The long cylindrical A6 compressors used on 1963-’76 Corvettes are available new or remanufactured from Zip. If the compressor is slinging oil from the front (often seen on the underside of the hood) or leaking refrigerant but is otherwise OK, consider replacing the shaft seal. Although this job requires long nose snap ring pliers and a special clutch removal/installation tool, replacement is relatively easy. Some people say that the currently available ceramic/carbon replacement seal is not as good as the original seal. A modern replacement double lip seal is available from Century Auto Air, along with a reseal kit and clutch tool for the A6 compressor. Disassembly and resealing this compressor is straightforward as shown in the accompanying sidebar.

Final Steps to Cold A/C
During reassembly of components, make sure that each new O-ring is the same thickness and diameter as the original. Lubricate the O-ring with mineral oil, and tighten fittings just sufficiently to keep them from loosening.

Whenever A/C parts are changed, it is highly recommended to draw a high vacuum for 30 minutes or longer. This can be done by any A/C repair shop or you can rent or borrow a vacuum pump. Vacuuming the system removes any moisture from the system. Moisture is public enemy number one inside an air conditioning system. It corrodes metal parts, makes valves stick and degrades the oil or refrigerant. And if the system does not hold vacuum after the pump is turned off, that’s an important indication of a leak that must be fixed prior to adding the refrigerant.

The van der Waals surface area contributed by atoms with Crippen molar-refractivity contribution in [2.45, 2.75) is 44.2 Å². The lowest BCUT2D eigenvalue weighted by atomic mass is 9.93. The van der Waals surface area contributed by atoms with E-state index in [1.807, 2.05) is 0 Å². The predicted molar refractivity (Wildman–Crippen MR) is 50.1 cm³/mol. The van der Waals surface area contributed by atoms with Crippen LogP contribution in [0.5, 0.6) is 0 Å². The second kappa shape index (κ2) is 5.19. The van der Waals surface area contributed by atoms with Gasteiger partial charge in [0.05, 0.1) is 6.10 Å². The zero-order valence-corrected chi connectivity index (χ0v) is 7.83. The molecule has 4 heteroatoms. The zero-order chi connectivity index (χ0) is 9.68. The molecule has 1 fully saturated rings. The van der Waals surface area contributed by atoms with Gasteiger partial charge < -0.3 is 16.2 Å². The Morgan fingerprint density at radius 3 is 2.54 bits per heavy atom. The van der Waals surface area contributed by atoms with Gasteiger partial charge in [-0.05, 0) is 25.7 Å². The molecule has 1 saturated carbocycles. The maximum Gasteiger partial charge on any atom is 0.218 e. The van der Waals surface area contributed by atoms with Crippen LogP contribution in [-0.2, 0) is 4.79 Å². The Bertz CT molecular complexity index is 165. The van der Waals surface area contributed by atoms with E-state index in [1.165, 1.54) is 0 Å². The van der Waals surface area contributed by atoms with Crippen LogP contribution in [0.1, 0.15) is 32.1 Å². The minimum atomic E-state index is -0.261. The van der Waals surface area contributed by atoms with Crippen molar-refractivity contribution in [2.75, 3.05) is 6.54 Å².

When adding refrigerant, use a good gauge set to measure the high and low pressure. Adding too much refrigerant can diminish cooling and detrimentally increase pressures. R-134a is said to be particularly sensitive to overfill, and compared to R-12, fewer ounces may be needed. R-12 is less sensitive. For example, the GM manual calls for 48 ounces of R-12 for the 1973 Corvette system we worked on but duct temperature cooled to under 40 degrees with only 36 ounces.